Cashing In the Chips -- Postpone Social Security?

By John Rohe
Published in The Social Contract
Volume 13, Number 4 (Summer 2003)
Issue theme: "Gaylord Nelson and Earth Day: the Senator who helped turn many of us into environmentalists"

Paul Erhlich's Population Bomb was a call to arms in 1968. His prophecy of congestion and resource depletion motivated a generation in their child-bearing years to address exponential population growth. This generation responded to the call. Population became the central focus on our first Earth Day in 1970. Concerns over population growth permeated the media and seared an indelible mark on the collective conscience of a nation.

The U.S. fertility rate dropped as a result of environmental awareness of population pressures and other factors. These other factors included improved family planning, female empowerment, urbanization, increasing costs of child-rearing, and rising college expenses. Our concerns reflected an interest to leave a more dignified future.

Between the mid-1960's and the mid-1970's, U.S. fertility rates plummeted from 3.5 children per women to 1.7. Replacement level fertility is 2.1 children per woman. In other words, if every two parents produced an average of 2.1 children, then the nation would stabilize. At 3.5 children, the population would continue to explode. At 1.7, a generation of children no longer fills their parents' shoes.

Fertility reductions eventually lead to an "aging population." This is documented in a study by the Population Division of the United Nations Department of Economics and Social Affairs. The UN study is found in a booklet entitled Replacement Migration: Is it A Solution to Declining and Ageing Populations? It can also be accessed at

Table I.2. of the UN study reveals what happens when the populous baby boomers decided to have fewer children. In 1995, every pensioner in the United States was supported by 5.21 workers. The "dependancy ratio" of pensioners to workers was a favorable 5.21 to 1. The mid-range projection for 2050 reveals only 2.82 workers per pensioner. By reducing the number of births in the 1970s, each retiree in 2050 will impose almost twice the load upon each worker. The rising costs of ever-expanding medical care will also add to the workers' burden.

The UN study points out that there are essentially two ways to lighten the load for workers in 2050: we can postpone the retirement age or we can increase the population with more workers.

Just how far will we need to postpone our retirement age to preserve the 1995 dependency ratio between workers and retirees? According to the UN study (Table IV.10.), by 2050 a retirement age of 74.3 years will preserve the 1995 dependency ratio. And just how much immigration will be needed to preserve the ratio if we would insist on retiring at age 65? According to the UN study, between 1995 and 2050, an additional 593 million immigrants would be required to maintain the ratio if the retirement age is to remain constant at 65. That comes to almost 11 million immigrants per year (i.e., about ten times the unprecedented wave of immigration now fueling our resource depletion and congestion)! The United States would have to become a nation of a billion and as populous as China and India for the baby boomers to claim the same retirement age and dependency ratio as their parents.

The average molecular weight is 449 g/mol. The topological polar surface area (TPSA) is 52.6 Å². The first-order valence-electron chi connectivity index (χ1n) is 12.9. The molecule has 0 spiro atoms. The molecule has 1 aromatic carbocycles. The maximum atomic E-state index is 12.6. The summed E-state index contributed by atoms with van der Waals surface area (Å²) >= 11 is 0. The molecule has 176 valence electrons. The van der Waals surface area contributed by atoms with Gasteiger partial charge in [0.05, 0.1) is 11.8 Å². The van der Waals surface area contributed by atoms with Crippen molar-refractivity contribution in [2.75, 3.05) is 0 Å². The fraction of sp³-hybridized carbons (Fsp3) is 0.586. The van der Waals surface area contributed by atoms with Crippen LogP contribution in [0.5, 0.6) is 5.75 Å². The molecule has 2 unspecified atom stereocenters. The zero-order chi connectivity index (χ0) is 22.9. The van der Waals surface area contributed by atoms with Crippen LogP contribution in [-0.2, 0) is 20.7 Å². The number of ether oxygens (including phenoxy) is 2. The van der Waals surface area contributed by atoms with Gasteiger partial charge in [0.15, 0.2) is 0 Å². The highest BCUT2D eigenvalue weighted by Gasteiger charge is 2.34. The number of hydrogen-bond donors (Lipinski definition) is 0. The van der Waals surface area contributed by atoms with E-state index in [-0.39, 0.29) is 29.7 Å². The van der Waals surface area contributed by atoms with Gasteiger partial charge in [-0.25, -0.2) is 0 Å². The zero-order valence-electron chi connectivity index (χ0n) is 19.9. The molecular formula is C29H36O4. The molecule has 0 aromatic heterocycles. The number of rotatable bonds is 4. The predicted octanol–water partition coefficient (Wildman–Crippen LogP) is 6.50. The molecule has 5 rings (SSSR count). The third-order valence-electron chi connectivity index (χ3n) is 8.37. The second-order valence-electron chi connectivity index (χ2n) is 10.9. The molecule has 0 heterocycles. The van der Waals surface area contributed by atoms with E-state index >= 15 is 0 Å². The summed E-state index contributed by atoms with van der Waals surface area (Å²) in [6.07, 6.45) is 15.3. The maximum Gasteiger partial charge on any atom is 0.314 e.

The UN study identifies a defining challenge for the nation once committed to reducing congestion and preserving natural resources. It specifically imposes a pivotal decision on the generations having reduced their fertility in the 1970's and beyond: Will they maintain an allegiance to the bedrock principles of Earth Day 1970? Will they be willing to roll up their collective sleeves and postpone their retirement age? Will they allow the U.S. population to begin a slow decline, with a view toward stabilizing at some future point? Or will they insist on retiring at 65 and lay the groundwork for the U.S. to become the next billion person nation?

The unprecedented rate of immigration since 1990 lulls us into a Ponzi scheme. Each succeeding generation strives to sustain itself on the shoulders of ever-burgeoning recruits lodged in the queue behind it. We teeter on the brink of a new day for the nation. Will we choose to become good ancestors by postponing the retirement age? Sixty-five was established by German Chancellor Otto von Bismarck when the world's first social security system was created in the 1880's. Life expectancy then was 45 years. By contrast, today's 65 year-old retiree looks forward to decades of social security support.

According to Hardin's Law "We can never do merely one thing." When the 1970's child-bearing generation decided to leave a less congested future, it could'nt do just one thing. It did not just plan for less congestion. It did not just conserve natural resources. This generation also established a test of its resolve in the elderly years. Will it make a lasting peace with its founding principles by postponing the retirement age? Or will it cash in the chips?

About the author

John F. Rohe, an attorney in Petoskey, Michigan, was in his impressionable years on Earth Day, 1970. He expresses gratitude to Leon Bouvier for offering demographic assistance on this essay.

Copyright 2007 The Social Contract Press, 445 E Mitchell Street, Petoskey, MI 49770; ISSN 1055-145X
(Article copyrights extend to the first date the article was published in The Social Contract)